Drive by wire relies on feedback
With cars getting more "drivers assist" and "in-transit safety" systems, we are getting closer to full drive-by-wire (DBW) vehicles on the open road. While these simple enhancements, such as automated parallel parking, and adaptive cruise control, greatly improve the ownership experience, they impact the driver's experience.
One of the splits in the car buying community is between the use of the car as a simple transportation source from point A to point B, and those who want to have a driving experience. These automated control systems, while in the interest of driving safety, take away from the experience of operating the vehicle. For this reason, cars with something as simple as traction and stability control have an OFF switch for the function, so people can experience the full need to control the car.
It is becoming increasingly more difficult to install the OFF function, as the computers regulating the vehicle operation are expecting a certain amount of sensor input and are the only connections to certain drive operation systems. As these systems put more control in the automation, the driver is doing less and losing touch with the car. Following the line of video game driving games, the solution is to add active haptic feedback to the control systems to let the driver know they are doing something.
Haptics in the car are not new, however the expansion of place of use is new. One of the higher profile and successful uses of haptics is in the "touch feedback" of the BMW iDrive system for center console control (see figure below, courtesy of BMW). This system alerts the driver as to the position of the knob by differentiating the vibration of the knob. This allows for knowing what it is pointing at without requiring the driver to look.
Moving these ideas to driver's control is trickier. One of the places that the haptics are making an entrance is on the accelerator pedal. As the systems have moved away from a direct mechanical linkage between the gas pedal and the engine, getting the sense of pressure, power and force to the driver becomes more important. This is especially true in hybrid systems where the single pedal controls two different drive systems - the electrical one and the gas one.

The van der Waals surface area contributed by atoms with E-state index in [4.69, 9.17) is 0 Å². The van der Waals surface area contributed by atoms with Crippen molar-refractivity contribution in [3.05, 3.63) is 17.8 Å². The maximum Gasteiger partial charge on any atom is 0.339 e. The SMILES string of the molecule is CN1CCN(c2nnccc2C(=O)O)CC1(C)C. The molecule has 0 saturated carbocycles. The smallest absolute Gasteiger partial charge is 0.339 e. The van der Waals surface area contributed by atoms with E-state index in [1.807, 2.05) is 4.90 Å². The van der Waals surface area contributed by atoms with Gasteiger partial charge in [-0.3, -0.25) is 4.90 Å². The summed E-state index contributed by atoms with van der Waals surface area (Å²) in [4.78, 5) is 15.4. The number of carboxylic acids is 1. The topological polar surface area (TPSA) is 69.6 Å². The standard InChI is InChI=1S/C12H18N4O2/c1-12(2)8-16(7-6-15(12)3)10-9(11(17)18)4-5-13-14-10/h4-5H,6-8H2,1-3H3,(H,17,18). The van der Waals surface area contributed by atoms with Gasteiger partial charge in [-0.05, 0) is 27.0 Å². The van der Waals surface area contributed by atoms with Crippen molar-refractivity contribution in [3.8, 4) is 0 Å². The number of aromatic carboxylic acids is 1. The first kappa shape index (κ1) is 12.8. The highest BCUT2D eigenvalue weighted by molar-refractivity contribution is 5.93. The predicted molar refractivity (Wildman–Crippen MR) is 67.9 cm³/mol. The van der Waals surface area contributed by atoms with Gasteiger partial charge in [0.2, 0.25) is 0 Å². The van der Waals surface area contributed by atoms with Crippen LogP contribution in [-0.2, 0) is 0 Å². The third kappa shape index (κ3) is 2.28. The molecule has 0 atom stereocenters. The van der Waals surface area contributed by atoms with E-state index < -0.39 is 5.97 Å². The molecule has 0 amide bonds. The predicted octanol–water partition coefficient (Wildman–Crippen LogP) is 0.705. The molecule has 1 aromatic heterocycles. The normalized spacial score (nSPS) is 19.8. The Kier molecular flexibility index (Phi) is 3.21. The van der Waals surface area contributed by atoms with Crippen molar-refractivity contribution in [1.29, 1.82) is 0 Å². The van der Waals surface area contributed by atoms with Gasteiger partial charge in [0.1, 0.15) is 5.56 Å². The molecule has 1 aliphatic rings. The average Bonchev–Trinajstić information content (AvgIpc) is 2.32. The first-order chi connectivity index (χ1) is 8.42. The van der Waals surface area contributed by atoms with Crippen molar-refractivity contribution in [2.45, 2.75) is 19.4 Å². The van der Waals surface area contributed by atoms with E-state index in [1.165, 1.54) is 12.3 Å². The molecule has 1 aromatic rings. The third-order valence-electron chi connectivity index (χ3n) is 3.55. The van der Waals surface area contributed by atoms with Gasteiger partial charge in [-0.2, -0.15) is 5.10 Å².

In order to provide a consistency of feel to the driver, electronically created haptic resistive response feedback is being used to make sure the pedal has the same pressure, requires the same force and has the same road feel under both electric drive and traditional gas drive. A similar trend is happening with shifters for electronic transmission systems - there is a controlled force that varies with the gear change and there is not a direct mechanical connection between the handle/paddles and the gear box.
Turn signals, steering control, brake response, and even seat control are all being considered as areas that can benefit from this sort of feedback. The use of touch allows the driver to be able to assess situations and controls without taking their eyes off the road. They also increase driver awareness and level of alertness.
A challenge with the increasing autonomous driving capabilities of the car is that the driver becomes more of a passive passenger, and is less conscious of what the car is doing. While this adds to some levels of driver's safety, with an operator still in the vehicle there is a chance for an unplanned driver's movement of the car (i.e., a swerve or quick shift in direction). Unless the driver is wide awake, as in a traditional car, these vehicles are adding a threat in addition to safety. One plan is to use haptic feedback to help keep the operator awake and alert.